” VSABBAGE HOUSES ” have brought Hegang notoriety in recent years. Apartments in the small town in far northeast China sell for shockingly low prices, some for as little as $ 3,500 a piece, making them compare to cheaper items in vegetable markets. The economic outlook for the region has been so bad for so long that it cannot retain residents. The city, located in Heilongjiang Province, has lost around 16% of its population in a decade. Cabbage Houses were built by the government to help alleviate poverty, but they have found few buyers. The local government is now struggling to repay its debts and is restructuring its finances. At the end of December, officials said they had stopped hiring new government employees in order to save money.
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Hegang is one of the many dark stories of the Rust Belt provinces of Heilongjiang, Jilin and Liaoning in China. Russia’s border region, known for its long and extremely cold winters, has gone through years of depressed economic conditions with the closure of state industrial factories and the migration of young people south. Poor energy infrastructure has caused businesses in the region to be disproportionately affected by a severe power shortage in 2021. In a desperate attempt to prevent families from relocating and spur population growth, Jilin said. that she would provide “consumer loans for marriage and childbirth.” Up to 200,000 yuan ($ 31,500) to couples.
The misery is also raising concerns about the region’s banks, whose combined assets stood at 15.8 billion yuan in September. Bad debts are already higher in the northeast than in any other region of China; provisions for loan losses are the lowest. Yet spotting an emerging crisis is a difficult task. Hiding bad debt is an easy trick for small banks. Local regulators are understaffed. And you can’t rely on national rating agencies to identify problem lenders. In the first seven months of 2021, rating agencies downgraded just six banks. They often only act when a lender is on the brink. Jilin-based Huancheng Rural Commercial Bank, for example, suddenly said its net profits fell 42% soon after its downgrade.
For an insider’s perspective on China’s problematic banks, watch how much investment managers at the country’s largest lenders charge for loans to smaller ones. Most banks across China pay similar yields on negotiable certificates of deposit (MNTs), securities that look like short-term loans from one bank to another and that trade on the interbank market. Returns paid on MNTs issued by most banks across the country fell throughout 2021, signaling a decrease in perceived risk. Yet those paid by issuing banks in the three northeastern provinces diverged from the others throughout 2021 (see chart).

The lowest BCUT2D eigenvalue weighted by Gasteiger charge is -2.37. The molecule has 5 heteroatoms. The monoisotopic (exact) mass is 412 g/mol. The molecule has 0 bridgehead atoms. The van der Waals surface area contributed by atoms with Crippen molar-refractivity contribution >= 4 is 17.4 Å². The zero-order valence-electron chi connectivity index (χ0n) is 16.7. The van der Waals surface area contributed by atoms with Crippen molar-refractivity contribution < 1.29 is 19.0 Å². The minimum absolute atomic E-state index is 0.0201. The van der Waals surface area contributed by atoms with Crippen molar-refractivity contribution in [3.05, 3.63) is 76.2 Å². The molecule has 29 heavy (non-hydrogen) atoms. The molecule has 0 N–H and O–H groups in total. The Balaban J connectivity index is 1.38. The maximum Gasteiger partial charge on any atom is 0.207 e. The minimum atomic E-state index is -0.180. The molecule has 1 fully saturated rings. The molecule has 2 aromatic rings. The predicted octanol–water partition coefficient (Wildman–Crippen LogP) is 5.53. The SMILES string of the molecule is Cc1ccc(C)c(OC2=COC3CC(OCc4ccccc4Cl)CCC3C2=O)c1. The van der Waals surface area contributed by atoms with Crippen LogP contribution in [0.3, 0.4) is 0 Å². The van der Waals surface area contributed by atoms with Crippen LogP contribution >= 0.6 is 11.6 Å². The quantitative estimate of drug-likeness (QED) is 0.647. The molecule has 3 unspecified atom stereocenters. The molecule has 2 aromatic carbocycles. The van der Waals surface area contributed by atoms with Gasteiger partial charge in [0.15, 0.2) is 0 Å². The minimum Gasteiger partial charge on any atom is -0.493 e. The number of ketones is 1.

The average premium paid over one year MNTBanknotes issued by Liaoning banks, relative to those in healthier provinces, fell from around 0.24 percentage points in February to 0.65 by the end of the year, according to Enodo Economics, a research. Banks in Heilongjiang and Jilin paid similar premiums. The higher yields indicate that the big banks believe that local governments in the northeast may find it difficult to bail out their financial institutions in the event of a crisis, Enodo analysts said. (The surveys MNTs were always classified as AAA, as secure as possible, by rating agencies, however.)
The northeast is a prime candidate for hosting China’s next banking disaster. Of the top four bailouts of city commercial banks since 2019, two were based in the region. Regulatory and corporate governance failures have resulted in some institutions falling under the influence of private companies or individuals, who have distorted their loans. Shengjing Bank, a large Liaoning-based bank with 1,000 billion yuan in assets, has strong exposure to Evergrande, a failed real estate developer. Some of the region’s lenders have lost billions of dollars when financial products have gone bad. Liaoning regulators recently planned to merge 12 troubled banks in an attempt to avert a crisis. This plan was then watered down to just two. It is not known how the issues of the remaining ten lenders will be handled. ■
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This article appeared in the Finance & Economics section of the print edition under the title “Exposition nord-est”